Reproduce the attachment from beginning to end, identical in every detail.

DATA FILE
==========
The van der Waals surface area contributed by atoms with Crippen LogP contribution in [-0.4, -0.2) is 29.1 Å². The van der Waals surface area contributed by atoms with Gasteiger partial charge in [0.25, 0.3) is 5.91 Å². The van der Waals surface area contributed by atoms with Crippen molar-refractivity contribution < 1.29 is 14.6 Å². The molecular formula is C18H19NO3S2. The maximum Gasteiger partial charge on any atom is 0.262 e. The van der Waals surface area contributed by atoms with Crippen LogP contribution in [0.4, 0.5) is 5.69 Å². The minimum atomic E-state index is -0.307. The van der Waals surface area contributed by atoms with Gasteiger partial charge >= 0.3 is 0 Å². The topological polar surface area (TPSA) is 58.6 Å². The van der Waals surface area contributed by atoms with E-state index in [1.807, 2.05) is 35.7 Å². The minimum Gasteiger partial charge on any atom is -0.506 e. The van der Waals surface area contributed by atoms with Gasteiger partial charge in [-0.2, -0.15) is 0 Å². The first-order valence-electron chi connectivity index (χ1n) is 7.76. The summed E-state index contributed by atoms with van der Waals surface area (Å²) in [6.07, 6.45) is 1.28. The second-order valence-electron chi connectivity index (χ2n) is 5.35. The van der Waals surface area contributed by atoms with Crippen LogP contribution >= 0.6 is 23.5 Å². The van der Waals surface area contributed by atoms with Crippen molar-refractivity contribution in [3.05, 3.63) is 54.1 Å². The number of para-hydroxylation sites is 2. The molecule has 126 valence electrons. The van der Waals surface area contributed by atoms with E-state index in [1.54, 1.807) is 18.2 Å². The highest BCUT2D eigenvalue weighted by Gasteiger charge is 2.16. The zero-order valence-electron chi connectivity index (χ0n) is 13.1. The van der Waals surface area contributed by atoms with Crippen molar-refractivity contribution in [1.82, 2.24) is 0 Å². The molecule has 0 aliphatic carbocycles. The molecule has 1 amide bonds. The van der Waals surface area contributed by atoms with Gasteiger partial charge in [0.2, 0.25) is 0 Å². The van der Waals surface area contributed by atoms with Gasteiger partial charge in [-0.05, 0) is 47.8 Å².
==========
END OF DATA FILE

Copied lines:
The van der Waals surface area contributed by atoms with Crippen LogP contribution in [-0.4, -0.2) is 29.1 Å². The van der Waals surface area contributed by atoms with Gasteiger partial charge in [0.25, 0.3) is 5.91 Å². The van der Waals surface area contributed by atoms with Crippen molar-refractivity contribution < 1.29 is 14.6 Å². The molecular formula is C18H19NO3S2. The maximum Gasteiger partial charge on any atom is 0.262 e. The van der Waals surface area contributed by atoms with Crippen LogP contribution in [0.4, 0.5) is 5.69 Å². The minimum atomic E-state index is -0.307. The van der Waals surface area contributed by atoms with Gasteiger partial charge >= 0.3 is 0 Å². The topological polar surface area (TPSA) is 58.6 Å². The van der Waals surface area contributed by atoms with E-state index in [1.807, 2.05) is 35.7 Å². The minimum Gasteiger partial charge on any atom is -0.506 e. The van der Waals surface area contributed by atoms with Gasteiger partial charge in [-0.2, -0.15) is 0 Å². The first-order valence-electron chi connectivity index (χ1n) is 7.76. The summed E-state index contributed by atoms with van der Waals surface area (Å²) in [6.07, 6.45) is 1.28. The second-order valence-electron chi connectivity index (χ2n) is 5.35. The van der Waals surface area contributed by atoms with Crippen LogP contribution >= 0.6 is 23.5 Å². The van der Waals surface area contributed by atoms with Crippen molar-refractivity contribution in [3.05, 3.63) is 54.1 Å². The number of para-hydroxylation sites is 2. The molecule has 126 valence electrons. The van der Waals surface area contributed by atoms with E-state index in [1.54, 1.807) is 18.2 Å². The highest BCUT2D eigenvalue weighted by Gasteiger charge is 2.16. The zero-order valence-electron chi connectivity index (χ0n) is 13.1. The van der Waals surface area contributed by atoms with Crippen molar-refractivity contribution in [1.82, 2.24) is 0 Å². The molecule has 0 aliphatic carbocycles. The molecule has 1 amide bonds. The van der Waals surface area contributed by atoms with Gasteiger partial charge in [0.2, 0.25) is 0 Å². The van der Waals surface area contributed by atoms with Gasteiger partial charge in [-0.05, 0) is 47.8 Å².